In this publication, Hasan et al. review numerous studies investigating the effects of the infusion of MSCs into animal models of TBIs and summarize the advances in the application of MSCs in the treatment of TBI. MSCs are multipotent stromal cells and are available for extraction from all tissue in the body. 

Adding to the potential benefits offered by MSCs, they have been found to differentiate into a wide range of cell lines (not just mesenchymal cells) making them an easily accessible and potentially highly effective option for use in the regenerative treatment of TBIs.

In addition, MSCs have been observed selectively migrating and settling within injured tissue, which adds additional benefit for treatment within previously undeliverable or difficult-to-deliver sites such as the brain and the heart.

The growing evidence supporting the efficiency of using MSCs to alleviate the long-term and debilitating effects of TBI has been further bolstered by recent research highlighting the potential for the genetic modification of MSCs as a way to enhance the survival of stem and neuronal cells. Coupled with additional findings in human trials demonstrating that oxidative stress production can be manipulated by MSCs and therefore contribute to the brain’s recovery after injury, researchers are increasingly optimistic that MSC-based approaches offer significant benefits for the treatment of TBIs.

Hasan et al. also point out several concerns and potential challenges of using MSCs in the treatment of TBIs that need to be further explored and better understood before regular use in clinical settings can be approved. Among these concerns, the authors point out, is that a better understanding of the mechanisms of MSC homing in TBI-affected regions of the brain is important in order to employ them efficiently in clinical settings. Another area requiring further research is a better understanding of the respective roles of paracrine effects, transdifferentiated cells, and other factors related to tissue repair. The authors also identify a recent concern over the potential role of MSCs in the development of cancer and autoimmune diseases as a cause for further study of this potential treatment.

Despite the areas identified as in need of further research, the authors conclude that MSCs continues to demonstrate great potential in the field of regenerative medicine and specifically with respect to their use in the treatment of TBI.

Source:  Mesenchymal Stem Cells in the Treatment of Traumatic Brain Injury.” 20 Feb. 2017, https://www.ncbi.nlm.nih.gov/pmc/articles/PMC5316525/.

[1] “Traumatic brain injury – Symptoms and causes – Mayo Clinic.” 4 Feb. 2021, https://www.mayoclinic.org/diseases-conditions/traumatic-brain-injury/symptoms-causes/syc-20378557.

What Is Regenerative Medicine Treatment

What Is Regenerative Medicine Treatment

There are endless types of medicinal treatments available to treat your health concerns, but one of the more innovative approaches in regenerative medicine. It focuses on using your body’s own materials to stimulate a healing response in your cells, tissues, muscles, and more.

Types of Regenerative Medicine

There are several types of regenerative medicine, but the two most popular treatments are stem cell therapy and PRP injections.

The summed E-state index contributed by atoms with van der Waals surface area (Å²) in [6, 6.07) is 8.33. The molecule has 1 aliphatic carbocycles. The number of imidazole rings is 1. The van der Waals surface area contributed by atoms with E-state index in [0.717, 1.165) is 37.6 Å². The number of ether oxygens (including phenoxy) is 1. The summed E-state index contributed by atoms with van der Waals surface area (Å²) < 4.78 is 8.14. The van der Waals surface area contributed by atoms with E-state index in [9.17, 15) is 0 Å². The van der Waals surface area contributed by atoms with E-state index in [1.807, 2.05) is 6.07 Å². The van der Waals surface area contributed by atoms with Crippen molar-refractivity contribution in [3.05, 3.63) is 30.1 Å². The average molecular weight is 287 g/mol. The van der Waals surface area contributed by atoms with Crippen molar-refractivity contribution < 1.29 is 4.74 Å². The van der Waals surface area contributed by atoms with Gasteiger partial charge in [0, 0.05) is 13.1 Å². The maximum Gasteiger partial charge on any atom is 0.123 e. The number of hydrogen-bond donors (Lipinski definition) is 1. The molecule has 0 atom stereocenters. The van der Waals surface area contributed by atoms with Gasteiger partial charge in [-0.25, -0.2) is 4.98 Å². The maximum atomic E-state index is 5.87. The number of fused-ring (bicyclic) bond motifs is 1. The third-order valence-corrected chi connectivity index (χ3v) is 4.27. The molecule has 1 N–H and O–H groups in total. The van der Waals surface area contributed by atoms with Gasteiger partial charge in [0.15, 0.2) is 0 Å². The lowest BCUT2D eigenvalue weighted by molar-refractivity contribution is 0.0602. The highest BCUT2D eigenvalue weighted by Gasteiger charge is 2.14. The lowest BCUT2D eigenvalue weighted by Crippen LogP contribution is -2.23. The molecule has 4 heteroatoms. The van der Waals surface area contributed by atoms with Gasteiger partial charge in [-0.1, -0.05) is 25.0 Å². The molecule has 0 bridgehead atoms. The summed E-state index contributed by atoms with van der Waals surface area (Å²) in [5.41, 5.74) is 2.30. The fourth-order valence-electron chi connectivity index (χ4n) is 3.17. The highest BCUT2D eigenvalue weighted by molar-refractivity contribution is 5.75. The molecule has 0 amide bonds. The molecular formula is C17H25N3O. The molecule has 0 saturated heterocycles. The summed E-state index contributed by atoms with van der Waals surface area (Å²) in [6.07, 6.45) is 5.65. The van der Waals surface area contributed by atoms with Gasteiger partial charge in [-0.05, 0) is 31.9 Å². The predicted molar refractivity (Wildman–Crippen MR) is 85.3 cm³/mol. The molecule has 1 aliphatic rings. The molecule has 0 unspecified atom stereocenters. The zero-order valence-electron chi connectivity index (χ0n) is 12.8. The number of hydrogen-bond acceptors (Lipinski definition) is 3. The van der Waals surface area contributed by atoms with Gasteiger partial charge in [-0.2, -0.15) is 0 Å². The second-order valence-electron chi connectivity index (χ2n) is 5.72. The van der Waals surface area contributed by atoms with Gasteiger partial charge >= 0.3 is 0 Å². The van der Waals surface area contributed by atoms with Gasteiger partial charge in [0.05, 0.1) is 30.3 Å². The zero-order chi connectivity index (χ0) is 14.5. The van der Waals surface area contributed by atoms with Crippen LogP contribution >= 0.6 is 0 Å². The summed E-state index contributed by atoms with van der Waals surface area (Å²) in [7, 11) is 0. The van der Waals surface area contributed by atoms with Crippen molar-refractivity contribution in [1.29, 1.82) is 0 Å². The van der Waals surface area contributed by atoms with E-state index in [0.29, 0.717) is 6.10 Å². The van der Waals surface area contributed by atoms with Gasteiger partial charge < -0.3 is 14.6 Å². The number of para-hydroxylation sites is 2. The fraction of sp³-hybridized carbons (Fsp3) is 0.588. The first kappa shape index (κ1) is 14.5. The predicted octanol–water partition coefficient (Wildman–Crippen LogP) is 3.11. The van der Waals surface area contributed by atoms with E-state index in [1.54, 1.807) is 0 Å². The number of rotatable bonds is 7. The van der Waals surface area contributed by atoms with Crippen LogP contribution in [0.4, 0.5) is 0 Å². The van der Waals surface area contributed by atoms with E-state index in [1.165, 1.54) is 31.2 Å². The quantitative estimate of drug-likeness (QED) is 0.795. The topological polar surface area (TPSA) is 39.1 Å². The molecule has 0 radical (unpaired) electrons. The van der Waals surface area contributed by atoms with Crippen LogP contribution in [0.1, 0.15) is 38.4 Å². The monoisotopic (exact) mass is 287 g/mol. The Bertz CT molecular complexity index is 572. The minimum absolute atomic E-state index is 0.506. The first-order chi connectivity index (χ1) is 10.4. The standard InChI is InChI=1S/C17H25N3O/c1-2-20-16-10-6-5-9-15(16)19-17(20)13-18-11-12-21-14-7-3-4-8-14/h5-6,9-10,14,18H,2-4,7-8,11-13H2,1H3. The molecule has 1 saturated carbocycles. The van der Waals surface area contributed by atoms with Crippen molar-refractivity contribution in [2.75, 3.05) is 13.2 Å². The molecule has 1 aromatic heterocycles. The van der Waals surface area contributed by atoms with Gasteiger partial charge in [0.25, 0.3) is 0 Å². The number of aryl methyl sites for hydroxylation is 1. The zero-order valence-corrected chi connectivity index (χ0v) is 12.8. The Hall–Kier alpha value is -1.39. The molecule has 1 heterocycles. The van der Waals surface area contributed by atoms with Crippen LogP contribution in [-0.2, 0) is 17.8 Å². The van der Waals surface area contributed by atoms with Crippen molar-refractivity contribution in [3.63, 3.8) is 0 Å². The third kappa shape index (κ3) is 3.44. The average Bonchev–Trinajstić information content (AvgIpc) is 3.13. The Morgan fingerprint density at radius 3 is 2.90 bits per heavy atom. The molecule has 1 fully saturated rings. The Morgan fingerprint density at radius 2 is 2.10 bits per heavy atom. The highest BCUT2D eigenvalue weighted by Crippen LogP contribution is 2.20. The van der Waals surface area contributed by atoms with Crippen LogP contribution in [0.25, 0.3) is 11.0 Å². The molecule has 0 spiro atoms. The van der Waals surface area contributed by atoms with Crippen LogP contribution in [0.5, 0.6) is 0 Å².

Stem Cell Therapy

Stem cell therapy is a regenerative medicine treatment that uses natural stem cells to produce an intense healing response within the body. When your body’s own stem cells are injected into certain problem areas, they begin to repair damaged cells, nerves, and other tissues. They can also stimulate the growth of new cells and tissues.

PRP Injections

PRP injections are another type of regenerative medicine treatment. PRP refers to “platelet-rich plasma,” which is the portion of your blood that is high in platelets. During PRP therapy, platelet-rich plasma is harvested from your own blood and injected back into specific areas of the body. This can elicit a healing response and new cell growth.

Uses for Regenerative Medicine

Regenerative medicine can be used to treat a variety of concerns, both aesthetic and medical. The following are some of the most common uses for regenerative medicine treatments:

Alzheimer’s Disease

Alzheimer’s is a progressive neurological disease that impacts memory and cognitive skills. It typically occurs in the late 60s and older but can begin at younger ages. Stem cell therapy may be able to treat the symptoms of Alzheimer’s and slow the progression of the disease by directly targeting nerve pathways and repairing damaged brain tissue.

Autoimmune Diseases

Autoimmune diseases like lupus and rheumatoid arthritis can cause chronic pain and impact the way your immune system functions. Regenerative medicine therapy may be a treatment option for certain autoimmune issues, helping stimulate new cell growth and strengthen the immune system.

Signs of Aging

Wrinkles, fine lines, and facial creasing are some of the most common signs of aging. Regenerative medicine, like PRP therapy, can resolve these age-related changes by stimulating new skin cell growth.

Seeking Regenerative Medicine Treatment

You may be a candidate for regenerative medicine treatment if you struggle with anything from chronic pain to hair loss. Many of these treatments are still being researched, and methods are constantly being improved. Speak to your physician about potential regenerative medicine therapy for your concerns.

Contact Us

If you’re interested in learning more about innovative and advanced medical technologies like regenerative medicine treatment, contact Stemedix today to learn more about the treatment options we have to offer!